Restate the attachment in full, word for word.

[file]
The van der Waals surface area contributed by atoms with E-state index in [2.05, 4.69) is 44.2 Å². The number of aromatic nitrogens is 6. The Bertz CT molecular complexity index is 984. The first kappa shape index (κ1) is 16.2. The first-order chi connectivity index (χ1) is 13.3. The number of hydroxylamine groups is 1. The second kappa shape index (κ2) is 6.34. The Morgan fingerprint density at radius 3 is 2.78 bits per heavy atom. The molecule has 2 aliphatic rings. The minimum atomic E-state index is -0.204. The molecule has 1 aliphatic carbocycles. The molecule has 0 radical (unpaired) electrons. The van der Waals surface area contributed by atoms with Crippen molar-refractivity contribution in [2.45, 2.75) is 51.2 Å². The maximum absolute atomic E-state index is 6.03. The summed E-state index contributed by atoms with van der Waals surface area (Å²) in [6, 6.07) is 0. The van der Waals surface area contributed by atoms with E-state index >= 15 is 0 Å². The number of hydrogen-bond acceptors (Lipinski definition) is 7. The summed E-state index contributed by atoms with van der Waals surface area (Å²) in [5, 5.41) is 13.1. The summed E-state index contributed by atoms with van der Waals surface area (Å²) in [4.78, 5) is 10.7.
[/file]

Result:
The van der Waals surface area contributed by atoms with E-state index in [2.05, 4.69) is 44.2 Å². The number of aromatic nitrogens is 6. The Bertz CT molecular complexity index is 984. The first kappa shape index (κ1) is 16.2. The first-order chi connectivity index (χ1) is 13.3. The number of hydroxylamine groups is 1. The second kappa shape index (κ2) is 6.34. The Morgan fingerprint density at radius 3 is 2.78 bits per heavy atom. The molecule has 2 aliphatic rings. The minimum atomic E-state index is -0.204. The molecule has 1 aliphatic carbocycles. The molecule has 0 radical (unpaired) electrons. The van der Waals surface area contributed by atoms with Crippen molar-refractivity contribution in [2.45, 2.75) is 51.2 Å². The maximum absolute atomic E-state index is 6.03. The summed E-state index contributed by atoms with van der Waals surface area (Å²) in [6, 6.07) is 0. The van der Waals surface area contributed by atoms with E-state index >= 15 is 0 Å². The number of hydrogen-bond acceptors (Lipinski definition) is 7. The summed E-state index contributed by atoms with van der Waals surface area (Å²) in [5, 5.41) is 13.1. The summed E-state index contributed by atoms with van der Waals surface area (Å²) in [4.78, 5) is 10.7.